How do you verify measurement repeatabiltiy on plastic plaques and pellets? Follow
FAQ: "We recently supplied a LabScan XE to a customer for the measurement of various samples including pellets and plaques.
I believe the instrument that this is replacing a competitor.
The customer is worried about the repeatability of the LabScan XE as well as the difference in results between LabScan XE and the competitor.
He is also worried about repeatability on samples.
I have asked him to record 500 readings and he has supplied us with spreadsheets with data."
If there is no enlightenment after 500 readings, I would suggest a simpler approach.
There are two separate issues here - measurement repeatability on translucent pellets and plaques and inter-instrument agreement with the competitor's old instrument.
One more variable that can occur with plastic plaques and pellets is UV optical brightening in the sample that can be affected by the UV content of the LSXE pulsed xenon lamp. If this is the case, create a measurement mode in the LSXE software to put the UV Filter IN the path to exclude the UV.
The first issue to explore is repeatability. The LSXE is a spectrophotometer designed to measure opaque, solid materials in reflectance.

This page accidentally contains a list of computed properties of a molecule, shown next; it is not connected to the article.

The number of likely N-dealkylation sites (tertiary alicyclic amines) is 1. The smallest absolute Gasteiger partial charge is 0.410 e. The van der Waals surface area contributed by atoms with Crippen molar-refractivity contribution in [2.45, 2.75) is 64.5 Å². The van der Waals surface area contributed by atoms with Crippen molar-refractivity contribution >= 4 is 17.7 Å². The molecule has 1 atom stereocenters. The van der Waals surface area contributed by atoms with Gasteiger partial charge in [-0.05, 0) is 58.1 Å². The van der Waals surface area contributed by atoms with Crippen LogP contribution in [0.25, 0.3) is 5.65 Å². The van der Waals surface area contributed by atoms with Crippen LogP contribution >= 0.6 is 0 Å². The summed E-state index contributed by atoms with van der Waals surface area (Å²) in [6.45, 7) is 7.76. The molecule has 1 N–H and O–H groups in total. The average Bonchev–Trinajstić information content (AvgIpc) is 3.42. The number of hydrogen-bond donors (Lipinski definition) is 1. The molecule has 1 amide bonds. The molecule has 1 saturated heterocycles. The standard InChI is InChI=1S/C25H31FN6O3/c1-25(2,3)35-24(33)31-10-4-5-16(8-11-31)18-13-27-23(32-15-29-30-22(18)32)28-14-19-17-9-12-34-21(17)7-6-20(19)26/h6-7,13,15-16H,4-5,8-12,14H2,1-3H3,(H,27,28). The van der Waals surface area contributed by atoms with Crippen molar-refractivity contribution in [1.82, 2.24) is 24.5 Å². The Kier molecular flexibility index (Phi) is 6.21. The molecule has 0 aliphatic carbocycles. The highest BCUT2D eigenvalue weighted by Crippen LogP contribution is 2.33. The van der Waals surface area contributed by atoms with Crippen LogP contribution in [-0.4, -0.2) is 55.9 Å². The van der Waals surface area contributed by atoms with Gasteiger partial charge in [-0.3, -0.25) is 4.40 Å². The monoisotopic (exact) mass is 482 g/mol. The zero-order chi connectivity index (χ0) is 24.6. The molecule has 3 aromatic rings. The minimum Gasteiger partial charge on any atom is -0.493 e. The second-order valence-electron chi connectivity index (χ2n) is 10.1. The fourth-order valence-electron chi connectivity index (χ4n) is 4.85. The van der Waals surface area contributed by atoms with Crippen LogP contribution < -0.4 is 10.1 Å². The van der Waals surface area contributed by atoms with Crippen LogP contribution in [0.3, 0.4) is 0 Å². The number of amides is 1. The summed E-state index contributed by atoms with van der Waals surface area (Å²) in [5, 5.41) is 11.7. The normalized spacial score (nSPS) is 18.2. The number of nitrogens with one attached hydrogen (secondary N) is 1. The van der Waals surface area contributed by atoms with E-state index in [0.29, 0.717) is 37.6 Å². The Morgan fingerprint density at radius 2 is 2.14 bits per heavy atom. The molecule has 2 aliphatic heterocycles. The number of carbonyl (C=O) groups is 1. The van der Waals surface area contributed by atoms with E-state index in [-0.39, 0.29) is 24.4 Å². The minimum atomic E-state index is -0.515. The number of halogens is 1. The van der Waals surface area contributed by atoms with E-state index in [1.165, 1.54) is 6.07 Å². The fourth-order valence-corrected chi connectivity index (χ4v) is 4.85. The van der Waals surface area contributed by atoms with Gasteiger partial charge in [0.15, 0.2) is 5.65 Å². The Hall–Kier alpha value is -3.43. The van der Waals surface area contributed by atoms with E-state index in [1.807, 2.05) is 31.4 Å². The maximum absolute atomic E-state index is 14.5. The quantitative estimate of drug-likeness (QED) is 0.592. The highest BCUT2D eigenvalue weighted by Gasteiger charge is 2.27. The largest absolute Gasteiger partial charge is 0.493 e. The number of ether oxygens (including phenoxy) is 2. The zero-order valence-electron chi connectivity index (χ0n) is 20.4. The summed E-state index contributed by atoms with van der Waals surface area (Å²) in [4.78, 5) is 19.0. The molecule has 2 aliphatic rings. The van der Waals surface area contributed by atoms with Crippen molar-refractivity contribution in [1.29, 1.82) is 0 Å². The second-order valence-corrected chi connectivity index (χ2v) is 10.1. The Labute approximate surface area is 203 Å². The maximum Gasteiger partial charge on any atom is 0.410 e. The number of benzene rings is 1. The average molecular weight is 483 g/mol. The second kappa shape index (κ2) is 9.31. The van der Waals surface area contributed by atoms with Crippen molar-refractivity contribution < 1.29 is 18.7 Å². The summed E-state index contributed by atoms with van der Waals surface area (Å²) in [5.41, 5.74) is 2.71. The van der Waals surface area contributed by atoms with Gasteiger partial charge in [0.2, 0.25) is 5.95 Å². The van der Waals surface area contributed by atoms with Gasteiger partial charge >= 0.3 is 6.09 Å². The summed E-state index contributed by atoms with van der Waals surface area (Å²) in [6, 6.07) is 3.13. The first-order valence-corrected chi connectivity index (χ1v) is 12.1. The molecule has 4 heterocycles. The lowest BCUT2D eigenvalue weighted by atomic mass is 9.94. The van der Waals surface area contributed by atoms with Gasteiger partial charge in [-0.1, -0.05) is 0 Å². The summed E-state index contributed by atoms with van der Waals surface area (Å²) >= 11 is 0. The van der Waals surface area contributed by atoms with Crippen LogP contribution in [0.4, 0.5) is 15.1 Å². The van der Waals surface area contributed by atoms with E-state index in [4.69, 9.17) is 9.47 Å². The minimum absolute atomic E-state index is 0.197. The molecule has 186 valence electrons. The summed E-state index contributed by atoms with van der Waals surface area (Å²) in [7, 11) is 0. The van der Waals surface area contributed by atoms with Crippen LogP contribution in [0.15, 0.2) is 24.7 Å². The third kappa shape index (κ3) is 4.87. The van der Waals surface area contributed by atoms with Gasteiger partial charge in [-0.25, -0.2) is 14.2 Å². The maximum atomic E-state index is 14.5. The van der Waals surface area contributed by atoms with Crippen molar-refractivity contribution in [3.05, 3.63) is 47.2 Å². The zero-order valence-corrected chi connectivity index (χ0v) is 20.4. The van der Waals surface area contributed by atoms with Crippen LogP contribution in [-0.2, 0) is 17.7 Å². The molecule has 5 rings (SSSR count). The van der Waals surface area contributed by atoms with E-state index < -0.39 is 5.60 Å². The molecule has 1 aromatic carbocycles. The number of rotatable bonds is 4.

Take the extra white tile that came with the unit. Measure it ten times with replacement (on and off the port). The range in readings will show that the HunterLab LabScan XE is highly repeatable.
Uniform plastic plaques and non-uniform plastic pellets are translucent and trap light. This causes more variation in the measurement. Measure the plastic plaque 10 times with a 90 degree rotation between each reading (this is the same as replacement at the port) and backed with the extra white tile. Look at the spread and you will see that it is larger than the white tile
To ensure a repeatable reading of a plastic plaque, our recommended measurement protocol would be to average 2 readings of the plaque backed by the white tile, with a 90 degree rotation between each reading (with replacement).
Pellets are non-uniform and more variable. Measure the plastic pellets 10 times with a dump and re-fill between each reading (this is the same as replacement at the port) . Look at the spread and you will see that it is larger than the white tile or the plastic plaque.
To ensure a repeatable reading of a plastic plaque, our recommended measurement protocol would be to average 3 -4 readings of the plastic pellets in a sample cup with a dump-and-fill of the pellets between each reading (with replacement).
Once we have a sense of how repeatable the measurement is, we can move on to the issue of agreement with the competitor's old unit.
I have enclosed a spreadsheet if you wish to use it.
Please sign in to leave a comment.